If you’ve started reading this year’s Go Big Read book, A Tale for the Time Being, you’ve probably figured out that it’s not exactly an ordinary novel. The book’s two main characters, Ruth and Nao, speak to each other across distance both geographical and temporal; at the same time, they do their best to break out of the confines imposed on them as characters in a work of fiction. Ruth boasts more than a few similarities to the real-life Ruth Ozeki, and Nao is constantly aware that she is writing her own story, frequently appealing directly to the reader or calling into question her own motives and reliability as writer.

A Tale for the Time Being brings up a lot of questions about the relationship between the reader and the writer. In an essay for Poets & Writers, Ruth Ozeki recently explained her own understanding of this complicated relationship, and how it plays out in the separate-but-connected experiences of reading and writing. It’s an interesting essay, but I’m going to pull out my favorite part:

All meaning is created through relationship, which means all meaning is
relative. There is no one, single, definitive book. There is no one, single,
definitive author. And clearly there is no one, single, definitive reader,
either. There is only the exchange, the meaning that you and I, in any given
moment, make together, as your eyes scan these words and your mind makes sense
of them. And because we are always changing, the words you read today mean
something very different from those same words if read a month or a year from
now.

If ever a book disproved the existence of “one single, definitive book,” “one single, definitive author” and “one single, definitive reader,” it’s A Tale for the Time Being. The entire book is built around the idea of exchange, the meaning created between two people—even, or perhaps especially, two people who will never meet. At its heart, A Tale for the Time Being is a book about the power of books.

If you haven’t started reading it yet—what are you waiting for?

Suggested Read: Dignifying Science: Stories About Women Scientists



Have you read about the story of Marie Curie and her life as a scientist in this year’s book, Radioactive? Interested in reading more about other successful female scientists, such as Lise Meitner who made contributions to nuclear physics and radioactivity and Rosalind Franklin who is known for her work with X-ray crystallography and DNA? Pick up the graphic novel, Dignifying Science: Stories About Women Scientists!

Like Radioactive, this book is also very artistic in its depiction of these women, not only in their field of work, but also their in their personal lives. This short graphic novel is an fun and easy read, as well as informative. If you’re interested in learning more about stories of women scientists like Marie Curie, you can find this book in our UW Library System.

Photo courtesy of G.T. Labs.

Share photos on Flickr! Submit pictures with “In Defense of Food” scenes.

One of the many benefits of a common book program is the community that is formed by the mere act of lots of people all reading the same book. We have an opportunity to share images of that act using Flickr. Go ahead and take a picture of yourself, your family, your book club, your class – whatever scene might include people with this year’s common book, In Defense of Food. We’ve created a group in Flickr called Go Big Read. Join the group and add your photo to the group pool. The end result: a wonderful depiction of the book being read in all kinds of settings by all kinds of people.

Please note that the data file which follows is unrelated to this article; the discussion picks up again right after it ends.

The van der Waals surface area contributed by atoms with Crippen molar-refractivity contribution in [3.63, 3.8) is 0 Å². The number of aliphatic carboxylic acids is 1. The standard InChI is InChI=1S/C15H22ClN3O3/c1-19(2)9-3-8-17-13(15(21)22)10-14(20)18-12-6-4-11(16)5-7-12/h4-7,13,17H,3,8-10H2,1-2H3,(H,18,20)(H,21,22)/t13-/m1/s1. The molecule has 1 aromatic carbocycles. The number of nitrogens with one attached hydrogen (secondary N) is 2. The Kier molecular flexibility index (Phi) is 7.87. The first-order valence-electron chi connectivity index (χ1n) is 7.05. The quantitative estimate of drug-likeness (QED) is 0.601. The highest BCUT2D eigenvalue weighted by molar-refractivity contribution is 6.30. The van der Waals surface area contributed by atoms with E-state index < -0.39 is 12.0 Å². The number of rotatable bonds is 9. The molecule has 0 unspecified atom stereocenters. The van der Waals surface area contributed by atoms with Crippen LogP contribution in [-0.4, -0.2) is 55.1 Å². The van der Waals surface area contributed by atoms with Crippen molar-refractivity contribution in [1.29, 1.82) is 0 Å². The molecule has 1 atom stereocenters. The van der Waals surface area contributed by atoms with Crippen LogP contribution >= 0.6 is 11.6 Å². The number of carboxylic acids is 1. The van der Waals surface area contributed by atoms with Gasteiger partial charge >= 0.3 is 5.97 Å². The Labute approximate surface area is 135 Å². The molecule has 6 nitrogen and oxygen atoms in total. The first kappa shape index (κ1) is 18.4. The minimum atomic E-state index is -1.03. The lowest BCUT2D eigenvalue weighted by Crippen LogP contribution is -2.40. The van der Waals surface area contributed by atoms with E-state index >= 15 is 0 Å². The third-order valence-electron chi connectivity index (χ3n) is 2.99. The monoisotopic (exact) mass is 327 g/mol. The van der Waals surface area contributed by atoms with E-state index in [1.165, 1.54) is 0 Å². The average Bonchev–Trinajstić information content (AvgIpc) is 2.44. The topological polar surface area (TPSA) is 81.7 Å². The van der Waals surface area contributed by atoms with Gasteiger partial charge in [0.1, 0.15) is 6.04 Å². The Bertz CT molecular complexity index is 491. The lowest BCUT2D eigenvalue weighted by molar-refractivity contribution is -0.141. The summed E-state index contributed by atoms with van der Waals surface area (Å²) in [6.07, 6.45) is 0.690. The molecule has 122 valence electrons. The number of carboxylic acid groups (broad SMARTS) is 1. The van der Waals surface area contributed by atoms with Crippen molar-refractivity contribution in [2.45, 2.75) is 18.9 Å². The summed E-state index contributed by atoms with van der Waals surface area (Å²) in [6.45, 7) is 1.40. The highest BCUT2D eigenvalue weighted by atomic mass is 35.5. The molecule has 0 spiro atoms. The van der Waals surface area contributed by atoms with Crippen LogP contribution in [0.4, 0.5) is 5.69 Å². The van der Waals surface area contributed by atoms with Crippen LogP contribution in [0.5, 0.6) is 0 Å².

I recently took In Defense of Food on my vacation in Yosemite. The small, light-weight book fit perfectly in my backpack and I read it by headlamp in the tent every night. As one of my tent-mates said to me, “was the last thing I heard last night really you telling me that butter is better than margarine?” 🙂

I thought to myself during the week, wouldn’t it be great if we could capture all the various places people are reading this book and share that? So I had my picture taken on top of Sentinel Dome to provide a spectacular vista as background for my Yosemite vacation book choice. I wonder what other scenes of reading this book will emerge…

Therefore, I’m sending out the call to everyone participating in this program: take a picture with the book, load it to Flickr and join the Go Big Read group: http://www.flickr.com/groups/gobigread/ If you don’t use Flickr and still want to participate, email your photo to: gobigread@library.wisc.edu.

Keep Reading!

One of the compelling, if not enjoyable features of the Amazon.com web catalog, is its ability to show what other books and media its customers are purchasing in addition to the title with which you began your search–thereby supplying a handy way to discover items of related interest. An Amazon query on the campus common book selection, In Defense of Food, reveals the following selection of titles, among many others. Ettlinger, S. (2008). Twinkie, Deconstructed: My Journey to Discover How the Ingredients Found in Processed Foods Are Grown, Mined (Yes, Mined), and Manipulated into What America Eats. Plume.